Linear Regression From Scratch With Python
Implementing one of the most basic concepts in Data Science
As one of the most basic concepts in Data Science, I thought that it would be a good idea to cover the fundamentals of how linear regression works.
Here’s a link to the Github Repo:
An implementation of Linear Regression from scratch in python 📈 - sarvasvkulpati/LinearRegression
What Is Linear Regression?
Linear regression is a method for approximating a linear relationship between two variables. While that may sound complicated, all it really means is that it takes some input variable, like the age of a house, and finds out how it’s related to another variable, for example, the price it sells at.
Linear regression takes some input variable, like the age of a house, and finds out how it’s related to another variable, for example, the price it sells at.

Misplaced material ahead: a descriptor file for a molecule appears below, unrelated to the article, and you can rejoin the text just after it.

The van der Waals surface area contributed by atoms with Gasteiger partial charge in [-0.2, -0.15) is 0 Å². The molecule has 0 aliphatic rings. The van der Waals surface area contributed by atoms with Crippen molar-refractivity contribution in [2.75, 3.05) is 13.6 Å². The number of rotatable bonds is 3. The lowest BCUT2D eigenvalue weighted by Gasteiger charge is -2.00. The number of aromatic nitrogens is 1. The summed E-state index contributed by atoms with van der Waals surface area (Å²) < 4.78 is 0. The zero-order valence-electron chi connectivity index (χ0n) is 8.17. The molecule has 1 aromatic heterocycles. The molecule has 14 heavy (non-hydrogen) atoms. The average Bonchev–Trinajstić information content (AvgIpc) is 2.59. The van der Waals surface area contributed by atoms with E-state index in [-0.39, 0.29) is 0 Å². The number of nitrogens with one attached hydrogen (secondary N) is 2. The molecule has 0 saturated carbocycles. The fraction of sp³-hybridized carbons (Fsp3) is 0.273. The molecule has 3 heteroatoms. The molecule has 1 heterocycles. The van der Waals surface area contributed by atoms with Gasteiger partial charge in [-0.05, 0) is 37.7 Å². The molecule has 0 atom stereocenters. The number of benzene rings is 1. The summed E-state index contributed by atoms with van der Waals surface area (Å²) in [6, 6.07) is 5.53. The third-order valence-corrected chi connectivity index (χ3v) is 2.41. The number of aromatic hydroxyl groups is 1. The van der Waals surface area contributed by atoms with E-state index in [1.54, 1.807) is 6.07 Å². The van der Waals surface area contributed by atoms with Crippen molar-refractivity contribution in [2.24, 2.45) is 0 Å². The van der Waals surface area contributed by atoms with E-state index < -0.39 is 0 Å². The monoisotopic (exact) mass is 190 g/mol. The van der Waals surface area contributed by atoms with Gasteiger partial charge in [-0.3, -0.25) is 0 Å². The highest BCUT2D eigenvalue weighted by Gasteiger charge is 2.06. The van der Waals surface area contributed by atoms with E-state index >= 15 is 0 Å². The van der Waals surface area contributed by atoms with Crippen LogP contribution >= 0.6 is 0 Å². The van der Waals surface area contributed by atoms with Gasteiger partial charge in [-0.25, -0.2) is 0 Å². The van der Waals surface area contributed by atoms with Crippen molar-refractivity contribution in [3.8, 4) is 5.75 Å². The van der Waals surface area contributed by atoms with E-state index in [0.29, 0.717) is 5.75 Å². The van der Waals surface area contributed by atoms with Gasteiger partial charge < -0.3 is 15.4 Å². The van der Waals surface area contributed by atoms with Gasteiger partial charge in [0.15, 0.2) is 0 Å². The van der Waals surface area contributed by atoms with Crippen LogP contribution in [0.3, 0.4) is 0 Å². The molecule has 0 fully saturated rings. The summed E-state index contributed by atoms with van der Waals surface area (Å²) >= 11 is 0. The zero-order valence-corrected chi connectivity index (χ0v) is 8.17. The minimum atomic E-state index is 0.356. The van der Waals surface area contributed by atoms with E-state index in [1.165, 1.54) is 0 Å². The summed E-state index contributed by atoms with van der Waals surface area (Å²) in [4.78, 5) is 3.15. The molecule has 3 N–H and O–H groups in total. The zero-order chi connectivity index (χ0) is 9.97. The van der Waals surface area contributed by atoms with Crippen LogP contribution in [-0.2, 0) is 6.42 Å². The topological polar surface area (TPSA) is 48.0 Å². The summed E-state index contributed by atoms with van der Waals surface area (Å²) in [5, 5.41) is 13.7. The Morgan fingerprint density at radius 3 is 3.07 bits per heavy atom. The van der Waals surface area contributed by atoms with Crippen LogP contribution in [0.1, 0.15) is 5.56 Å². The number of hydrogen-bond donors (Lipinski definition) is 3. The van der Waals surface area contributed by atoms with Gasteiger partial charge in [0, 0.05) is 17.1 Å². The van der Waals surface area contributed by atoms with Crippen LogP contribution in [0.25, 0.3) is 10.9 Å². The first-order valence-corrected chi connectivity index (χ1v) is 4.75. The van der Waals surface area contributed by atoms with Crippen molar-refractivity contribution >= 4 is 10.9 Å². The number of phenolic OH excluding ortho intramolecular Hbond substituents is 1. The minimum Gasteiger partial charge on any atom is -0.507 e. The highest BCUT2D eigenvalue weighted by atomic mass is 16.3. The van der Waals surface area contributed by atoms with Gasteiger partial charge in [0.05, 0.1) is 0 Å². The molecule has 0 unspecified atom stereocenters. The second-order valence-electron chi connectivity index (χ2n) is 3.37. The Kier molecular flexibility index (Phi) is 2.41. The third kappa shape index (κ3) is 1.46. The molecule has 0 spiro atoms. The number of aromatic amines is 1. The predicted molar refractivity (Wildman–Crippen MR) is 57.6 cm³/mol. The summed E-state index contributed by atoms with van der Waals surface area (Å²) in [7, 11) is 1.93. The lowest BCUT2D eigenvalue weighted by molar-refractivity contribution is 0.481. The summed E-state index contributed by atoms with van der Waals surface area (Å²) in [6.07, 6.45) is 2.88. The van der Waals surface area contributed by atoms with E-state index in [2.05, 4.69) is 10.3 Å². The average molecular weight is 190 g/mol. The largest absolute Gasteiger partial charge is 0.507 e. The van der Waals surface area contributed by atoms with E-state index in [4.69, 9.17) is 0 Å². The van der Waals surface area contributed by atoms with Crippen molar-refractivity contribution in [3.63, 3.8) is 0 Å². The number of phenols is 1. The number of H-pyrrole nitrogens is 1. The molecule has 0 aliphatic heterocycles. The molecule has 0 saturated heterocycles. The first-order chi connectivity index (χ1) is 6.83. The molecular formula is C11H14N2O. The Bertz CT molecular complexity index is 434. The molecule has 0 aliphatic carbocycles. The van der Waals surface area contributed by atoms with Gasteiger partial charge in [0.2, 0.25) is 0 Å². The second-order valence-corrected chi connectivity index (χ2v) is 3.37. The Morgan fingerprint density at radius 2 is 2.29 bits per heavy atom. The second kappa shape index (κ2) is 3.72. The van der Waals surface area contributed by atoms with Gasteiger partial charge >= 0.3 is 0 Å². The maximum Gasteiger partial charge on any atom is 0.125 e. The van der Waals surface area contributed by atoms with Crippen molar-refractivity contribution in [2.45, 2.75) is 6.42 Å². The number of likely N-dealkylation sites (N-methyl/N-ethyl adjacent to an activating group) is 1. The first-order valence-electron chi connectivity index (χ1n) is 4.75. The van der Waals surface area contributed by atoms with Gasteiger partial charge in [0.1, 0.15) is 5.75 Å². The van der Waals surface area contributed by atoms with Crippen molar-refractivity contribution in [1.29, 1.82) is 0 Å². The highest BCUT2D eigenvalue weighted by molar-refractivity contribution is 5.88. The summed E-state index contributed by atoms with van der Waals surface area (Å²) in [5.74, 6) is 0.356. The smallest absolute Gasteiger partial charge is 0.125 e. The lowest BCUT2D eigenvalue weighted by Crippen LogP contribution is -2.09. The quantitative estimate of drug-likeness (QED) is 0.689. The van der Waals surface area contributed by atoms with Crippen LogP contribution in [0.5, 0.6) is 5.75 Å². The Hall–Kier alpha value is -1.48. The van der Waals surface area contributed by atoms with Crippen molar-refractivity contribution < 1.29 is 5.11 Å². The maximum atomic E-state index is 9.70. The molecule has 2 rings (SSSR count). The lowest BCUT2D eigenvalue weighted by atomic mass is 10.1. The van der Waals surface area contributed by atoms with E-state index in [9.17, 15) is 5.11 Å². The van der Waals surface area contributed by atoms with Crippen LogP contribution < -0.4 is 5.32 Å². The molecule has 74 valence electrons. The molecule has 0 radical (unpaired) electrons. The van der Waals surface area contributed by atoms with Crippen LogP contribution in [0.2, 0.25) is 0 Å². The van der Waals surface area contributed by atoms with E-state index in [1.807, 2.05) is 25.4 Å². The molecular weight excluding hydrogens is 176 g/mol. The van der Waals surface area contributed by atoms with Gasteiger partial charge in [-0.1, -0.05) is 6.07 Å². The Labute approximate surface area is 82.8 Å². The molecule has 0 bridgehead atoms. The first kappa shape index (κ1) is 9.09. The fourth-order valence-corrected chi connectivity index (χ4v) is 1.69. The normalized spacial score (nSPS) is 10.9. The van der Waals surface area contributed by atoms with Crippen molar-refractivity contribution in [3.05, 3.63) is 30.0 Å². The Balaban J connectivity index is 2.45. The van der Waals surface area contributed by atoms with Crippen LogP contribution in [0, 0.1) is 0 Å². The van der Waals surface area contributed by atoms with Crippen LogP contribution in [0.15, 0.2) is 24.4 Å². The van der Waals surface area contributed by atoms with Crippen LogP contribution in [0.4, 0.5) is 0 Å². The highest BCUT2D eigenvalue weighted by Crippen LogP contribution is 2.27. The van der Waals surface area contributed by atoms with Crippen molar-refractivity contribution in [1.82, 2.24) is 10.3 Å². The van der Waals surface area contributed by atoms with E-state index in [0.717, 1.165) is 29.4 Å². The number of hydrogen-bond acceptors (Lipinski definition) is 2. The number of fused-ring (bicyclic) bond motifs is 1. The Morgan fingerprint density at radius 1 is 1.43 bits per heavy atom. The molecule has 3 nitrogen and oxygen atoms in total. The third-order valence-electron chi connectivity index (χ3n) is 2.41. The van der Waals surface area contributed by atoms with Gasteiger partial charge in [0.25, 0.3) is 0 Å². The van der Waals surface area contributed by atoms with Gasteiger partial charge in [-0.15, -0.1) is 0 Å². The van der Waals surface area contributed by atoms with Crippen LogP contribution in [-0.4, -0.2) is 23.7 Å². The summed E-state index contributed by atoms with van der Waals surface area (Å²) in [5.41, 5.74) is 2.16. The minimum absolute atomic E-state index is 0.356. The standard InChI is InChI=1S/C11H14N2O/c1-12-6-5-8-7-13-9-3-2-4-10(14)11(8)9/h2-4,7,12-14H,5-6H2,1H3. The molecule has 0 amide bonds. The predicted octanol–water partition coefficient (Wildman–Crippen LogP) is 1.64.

We use it when the data has a linear relationship, which means that when you plot the points on a graph, the data lies approximately in the shape of a straight line.
The goal of linear regression is to find a line that best fits a set of data points.
In terms of general intuition, linear regression guesses a line that fits the data, sees how incorrect it was, and then adjusts itself to become slightly more accurate. It repeats this process until it’s reduced the error as much as possible.
Linear Regression involves a couple of steps:
- Randomly initializing parameters for the hypothesis function
- Computing the mean squared error
- Calculating the partial derivatives
- Updating the parameters based on the derivatives and the learning rate
- Repeating from 2–4 until the error is minimized
While these may sound complicated, let’s go through them step by step and understand what each of them means.
For linear regression, we need a dataset that follows a linear pattern to train our model on.
The python package sklearn comes with an inbuilt function to create a linear dataset:
The Hypothesis Function
The linear equation is the standard form that represents a straight line on a graph, where m represents the gradient- how steep the line is, and b represents the y-intercept- where the line crosses the y-axis.
You might remember this as one of the first equations you learned in school.